The talk of cancellation already spurred some Over-the-Rhine residents and businesses to launch a campaign to save the streetcar. Cranley insists it’s too expensive and the wrong priority for the city, but supporters tout independent studies and their own experiences to argue it would spur economic development. The pro-streetcar group will meet on Thursday at 7 p.m. at the Mercantile Library, 414 Walnut St. #1100, downtown Cincinnati.

The full letter:


 
 
by German Lopez 11.14.2013
Posted In: News, City Council, Mayor at 04:01 PM | Permalink | Comments (0)
 
 
milton dohoney

City Council Accepts City Manager's Resignation

Dohoney to get one year of severance pay following mayor-elect’s request

City Council on Thursday accepted City Manager Milton Dohoney’s resignation, setting the stage for the end of more than seven years of service that fostered Cincinnati’s nationally recognized economic turnaround, the $133 million streetcar project and the controversial parking plan.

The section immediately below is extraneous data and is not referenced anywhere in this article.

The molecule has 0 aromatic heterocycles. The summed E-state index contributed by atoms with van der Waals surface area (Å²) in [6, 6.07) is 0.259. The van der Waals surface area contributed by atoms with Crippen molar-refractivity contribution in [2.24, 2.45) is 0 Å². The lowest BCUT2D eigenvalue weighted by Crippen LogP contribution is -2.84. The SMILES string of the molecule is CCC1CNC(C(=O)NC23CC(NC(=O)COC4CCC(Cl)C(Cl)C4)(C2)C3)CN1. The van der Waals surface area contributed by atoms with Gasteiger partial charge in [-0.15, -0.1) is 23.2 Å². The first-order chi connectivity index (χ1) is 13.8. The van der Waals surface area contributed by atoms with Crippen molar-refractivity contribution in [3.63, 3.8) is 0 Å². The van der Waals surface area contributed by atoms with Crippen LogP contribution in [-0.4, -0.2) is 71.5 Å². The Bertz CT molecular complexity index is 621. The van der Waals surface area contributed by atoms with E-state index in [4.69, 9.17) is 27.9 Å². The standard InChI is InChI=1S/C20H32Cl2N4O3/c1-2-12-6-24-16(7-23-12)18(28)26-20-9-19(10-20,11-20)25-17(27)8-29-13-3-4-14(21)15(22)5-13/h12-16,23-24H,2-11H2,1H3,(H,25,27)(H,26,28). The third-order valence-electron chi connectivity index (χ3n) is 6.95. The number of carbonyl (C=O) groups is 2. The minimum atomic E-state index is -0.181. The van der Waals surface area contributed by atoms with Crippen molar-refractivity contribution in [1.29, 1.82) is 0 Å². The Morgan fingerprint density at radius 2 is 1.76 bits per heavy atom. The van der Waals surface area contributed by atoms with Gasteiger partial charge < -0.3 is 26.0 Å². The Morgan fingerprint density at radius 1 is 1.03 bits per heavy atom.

The request comes just one day after Mayor-elect John Cranley announced Dohoney’s resignation. Cranley says he will appoint an interim city manager once Dohoney officially steps down on Dec. 1 and then begin a nationwide search for a permanent replacement.

For the year following his resignation, Dohoney will receive $255,000 in severance pay — the same as his current annual salary — and health benefits through the city. The extra costs will go to an already-strained operating budget, which has been structurally imbalanced since 2001.

Although council members acknowledged that they had to accept the resignation in the aftermath of the Nov. 5 election, some said they were unhappy with the behind-the-scenes approach Cranley took to finalize Dohoney’s leave.

“It’s certainly not the process I would have liked,” said Councilman Chris Seelbach.

Others praised Dohoney’s work for the city, which lasted through both the Great Recession and the beginnings of Over-the-Rhine and Cincinnati’s economic revitalization.